There was a German officer of Webb’s, with whom we used to joke, and of whom a story (whereof I myself was the author) was got to be believed in the army, that he was eldest son of the hereditary Grand Bootjack of the Empire, and the heir to that honor of which his ancestors had been very proud, having been kicked for twenty generations by one imperial foot, as they drew the boot from the other. I have heard that the old Lord Castlewood, of part of whose family these present volumes are a chronicle, though he came of quite as good blood as the Stuarts whom he served (and who as regards mere lineage are no better than a dozen English and Scottish houses I could name), was prouder of his post about the Court than of his ancestral honors, and valued his dignity (as Lord of the Butteries and Groom of the King’s Posset) so highly, that he cheerfully ruined himself for the thankless and thriftless race who bestowed it. He pawned his plate for King Charles the First, mortgaged his property for the same cause, and lost the greater part of it by fines and sequestration: stood a siege of his castle by Ireton, where his brother Thomas capitulated (afterward making terms with the Commonwealth, for which the elder brother never forgave him), and where his second brother Edward, who had embraced the ecclesiastical profession, was slain on Castlewood Tower, being engaged there both as preacher and artilleryman. This resolute old loyalist, who was with the King whilst his house was thus being battered down, escaped abroad with his only son, then a boy, to return and take a part in Worcester fight. On that fatal field Eustace Esmond was killed, and Castlewood fled from it once more into exile, and henceforward, and after the Restoration, never was away from the Court of the monarch (for whose return we offer thanks in the Prayer-Book) who sold his country and who took bribes of the French king.

What spectacle is more august than that of a great king in exile? Who is more worthy of respect than a brave man in misfortune? Mr. Addison has painted such a figure in his noble piece of Cato. But suppose fugitive Cato fuddling himself at a tavern with a wench on each knee, a dozen faithful and tipsy companions of defeat, and a landlord calling out for his bill; and the dignity of misfortune is straightway lost. The Historical Muse turns away shamefaced from the vulgar scene, and closes the door — on which the exile’s unpaid drink is scored up — upon him and his pots and his pipes, and the tavern-chorus which he and his friends are singing. Such a man as Charles should have had an Ostade or Mieris to paint him. Your Knellers and Le Bruns only deal in clumsy and impossible allegories: and it hath always seemed to me blasphemy to claim Olympus for such a wine-drabbled divinity as that.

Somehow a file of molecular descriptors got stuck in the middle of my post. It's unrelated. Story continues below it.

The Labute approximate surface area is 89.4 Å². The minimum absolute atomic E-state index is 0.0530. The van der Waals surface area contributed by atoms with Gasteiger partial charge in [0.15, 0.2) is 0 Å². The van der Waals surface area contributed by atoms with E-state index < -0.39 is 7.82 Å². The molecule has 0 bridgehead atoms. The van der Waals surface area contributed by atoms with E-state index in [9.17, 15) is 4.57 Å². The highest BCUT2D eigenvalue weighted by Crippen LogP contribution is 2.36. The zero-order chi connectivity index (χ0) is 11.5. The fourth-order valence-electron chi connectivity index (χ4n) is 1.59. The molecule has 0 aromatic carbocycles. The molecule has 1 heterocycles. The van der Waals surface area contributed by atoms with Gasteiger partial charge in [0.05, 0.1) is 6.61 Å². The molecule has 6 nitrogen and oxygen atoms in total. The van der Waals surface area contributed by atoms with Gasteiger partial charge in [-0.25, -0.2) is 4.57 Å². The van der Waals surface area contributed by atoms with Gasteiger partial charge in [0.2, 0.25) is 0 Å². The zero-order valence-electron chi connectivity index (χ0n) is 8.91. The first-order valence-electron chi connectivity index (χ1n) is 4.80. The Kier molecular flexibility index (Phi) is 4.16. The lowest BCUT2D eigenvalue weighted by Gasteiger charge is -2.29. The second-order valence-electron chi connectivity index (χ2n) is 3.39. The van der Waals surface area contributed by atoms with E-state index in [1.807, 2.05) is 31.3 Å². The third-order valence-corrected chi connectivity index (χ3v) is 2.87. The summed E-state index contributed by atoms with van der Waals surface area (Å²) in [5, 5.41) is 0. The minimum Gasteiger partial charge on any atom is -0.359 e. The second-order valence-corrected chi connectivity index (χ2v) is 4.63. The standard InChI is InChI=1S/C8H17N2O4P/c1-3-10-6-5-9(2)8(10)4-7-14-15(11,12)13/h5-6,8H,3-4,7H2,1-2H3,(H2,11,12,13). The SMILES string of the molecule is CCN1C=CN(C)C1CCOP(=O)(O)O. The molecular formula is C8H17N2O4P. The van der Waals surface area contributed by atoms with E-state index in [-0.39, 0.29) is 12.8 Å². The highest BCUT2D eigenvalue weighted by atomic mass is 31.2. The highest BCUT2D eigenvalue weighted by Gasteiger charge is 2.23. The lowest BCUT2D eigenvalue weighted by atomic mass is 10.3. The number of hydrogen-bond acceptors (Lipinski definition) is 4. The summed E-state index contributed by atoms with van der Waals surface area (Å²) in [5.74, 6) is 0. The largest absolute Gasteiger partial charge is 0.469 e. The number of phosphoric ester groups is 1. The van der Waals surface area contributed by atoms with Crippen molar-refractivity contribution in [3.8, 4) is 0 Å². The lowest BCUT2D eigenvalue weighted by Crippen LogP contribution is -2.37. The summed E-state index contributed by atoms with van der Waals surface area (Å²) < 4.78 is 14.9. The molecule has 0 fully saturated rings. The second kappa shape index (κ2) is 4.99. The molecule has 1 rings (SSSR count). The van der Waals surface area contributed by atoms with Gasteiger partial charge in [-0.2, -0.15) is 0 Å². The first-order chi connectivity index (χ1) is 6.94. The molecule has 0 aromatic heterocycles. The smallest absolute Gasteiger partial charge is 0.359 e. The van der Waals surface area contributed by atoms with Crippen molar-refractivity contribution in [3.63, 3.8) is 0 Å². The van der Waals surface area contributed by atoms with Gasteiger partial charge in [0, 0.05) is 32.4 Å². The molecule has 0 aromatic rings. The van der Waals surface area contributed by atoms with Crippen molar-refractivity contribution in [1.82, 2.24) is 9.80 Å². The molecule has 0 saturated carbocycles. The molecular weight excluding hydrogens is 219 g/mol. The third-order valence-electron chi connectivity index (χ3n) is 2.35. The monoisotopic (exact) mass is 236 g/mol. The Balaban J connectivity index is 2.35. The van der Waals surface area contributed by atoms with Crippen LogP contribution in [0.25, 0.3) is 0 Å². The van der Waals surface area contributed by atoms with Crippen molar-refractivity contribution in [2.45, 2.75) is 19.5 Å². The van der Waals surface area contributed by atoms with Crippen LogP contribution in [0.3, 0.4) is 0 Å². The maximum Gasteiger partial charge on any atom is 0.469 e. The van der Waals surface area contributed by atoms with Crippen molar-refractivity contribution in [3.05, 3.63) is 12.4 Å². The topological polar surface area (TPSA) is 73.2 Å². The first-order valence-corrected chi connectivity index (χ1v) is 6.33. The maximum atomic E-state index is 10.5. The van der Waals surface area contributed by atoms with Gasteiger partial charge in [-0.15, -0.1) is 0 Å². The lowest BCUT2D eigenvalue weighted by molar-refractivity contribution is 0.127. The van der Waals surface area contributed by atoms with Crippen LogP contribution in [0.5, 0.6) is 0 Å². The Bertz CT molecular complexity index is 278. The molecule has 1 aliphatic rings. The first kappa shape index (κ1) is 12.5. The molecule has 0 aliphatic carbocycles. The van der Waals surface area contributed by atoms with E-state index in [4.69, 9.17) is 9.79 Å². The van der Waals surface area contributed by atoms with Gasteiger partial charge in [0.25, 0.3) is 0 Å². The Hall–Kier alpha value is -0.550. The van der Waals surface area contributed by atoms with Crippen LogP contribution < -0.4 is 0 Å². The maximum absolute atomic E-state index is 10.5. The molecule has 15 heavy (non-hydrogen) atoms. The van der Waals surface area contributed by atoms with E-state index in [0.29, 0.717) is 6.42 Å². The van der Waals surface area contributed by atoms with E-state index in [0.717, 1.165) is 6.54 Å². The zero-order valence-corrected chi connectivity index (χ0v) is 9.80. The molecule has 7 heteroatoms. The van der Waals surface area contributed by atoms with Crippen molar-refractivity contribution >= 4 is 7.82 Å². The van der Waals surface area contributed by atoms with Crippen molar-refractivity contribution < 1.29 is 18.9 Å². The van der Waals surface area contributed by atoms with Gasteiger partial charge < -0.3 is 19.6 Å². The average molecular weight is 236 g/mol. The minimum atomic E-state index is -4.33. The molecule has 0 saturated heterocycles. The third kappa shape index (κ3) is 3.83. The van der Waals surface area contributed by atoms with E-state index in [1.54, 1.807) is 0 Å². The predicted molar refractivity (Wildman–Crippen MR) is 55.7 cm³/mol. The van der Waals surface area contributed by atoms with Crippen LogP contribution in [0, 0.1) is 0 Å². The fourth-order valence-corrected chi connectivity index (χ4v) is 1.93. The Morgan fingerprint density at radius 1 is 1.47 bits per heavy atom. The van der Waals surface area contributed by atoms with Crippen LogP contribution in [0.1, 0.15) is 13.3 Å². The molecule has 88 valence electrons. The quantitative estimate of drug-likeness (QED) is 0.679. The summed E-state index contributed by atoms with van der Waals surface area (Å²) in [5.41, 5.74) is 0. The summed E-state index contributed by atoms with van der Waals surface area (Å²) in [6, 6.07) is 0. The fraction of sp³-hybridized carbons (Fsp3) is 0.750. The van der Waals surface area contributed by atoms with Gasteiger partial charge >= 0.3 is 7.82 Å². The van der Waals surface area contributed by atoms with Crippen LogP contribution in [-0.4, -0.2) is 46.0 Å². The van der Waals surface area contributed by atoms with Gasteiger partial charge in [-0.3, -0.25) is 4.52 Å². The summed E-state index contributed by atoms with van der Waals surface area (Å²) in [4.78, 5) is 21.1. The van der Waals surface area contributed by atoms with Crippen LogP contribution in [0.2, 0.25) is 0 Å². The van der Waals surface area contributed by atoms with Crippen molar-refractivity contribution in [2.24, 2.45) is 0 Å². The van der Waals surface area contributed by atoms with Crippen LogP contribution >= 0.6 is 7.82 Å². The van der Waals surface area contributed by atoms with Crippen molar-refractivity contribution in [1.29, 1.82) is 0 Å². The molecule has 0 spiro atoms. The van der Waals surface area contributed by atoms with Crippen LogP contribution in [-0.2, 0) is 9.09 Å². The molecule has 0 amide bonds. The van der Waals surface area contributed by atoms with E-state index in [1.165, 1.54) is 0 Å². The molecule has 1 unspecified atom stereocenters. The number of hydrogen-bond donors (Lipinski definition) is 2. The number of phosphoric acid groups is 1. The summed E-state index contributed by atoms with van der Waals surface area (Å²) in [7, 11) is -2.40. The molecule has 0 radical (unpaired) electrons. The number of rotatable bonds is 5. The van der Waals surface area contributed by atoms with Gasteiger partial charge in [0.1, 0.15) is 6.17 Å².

About the King’s follower, the Viscount Castlewood — orphan of his son, ruined by his fidelity, bearing many wounds and marks of bravery, old and in exile — his kinsmen I suppose should be silent; nor if this patriarch fell down in his cups, call fie upon him, and fetch passers-by to laugh at his red face and white hairs. What! does a stream rush out of a mountain free and pure, to roll through fair pastures, to feed and throw out bright tributaries, and to end in a village gutter? Lives that have noble commencements have often no better endings; it is not without a kind of awe and reverence that an observer should speculate upon such careers as he traces the course of them. I have seen too much of success in life to take off my hat and huzzah to it as it passes in its gilt coach: and would do my little part with my neighbors on foot, that they should not gape with too much wonder, nor applaud too loudly. Is it the Lord Mayor going in state to mince-pies and the Mansion House? Is it poor Jack of Newgate’s procession, with the sheriff and javelin-men, conducting him on his last journey to Tyburn? I look into my heart and think that I sin as good as my Lord Mayor, and know I am as bad as Tyburn Jack. Give me a chain and red gown and a pudding before me, and I could play the part of Alderman very well, and sentence Jack after dinner. Starve me, keep me from books and honest people, educate me to love dice, gin, and pleasure, and put me on Hounslow Heath, with a purse before me, and I will take it. “And I shall be deservedly hanged,” say you, wishing to put an end to this prosing. I don’t say No. I can’t but accept the world as I find it, including a rope’s end, as long as it is in fashion.

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Last updated Tuesday, March 4, 2014 at 19:07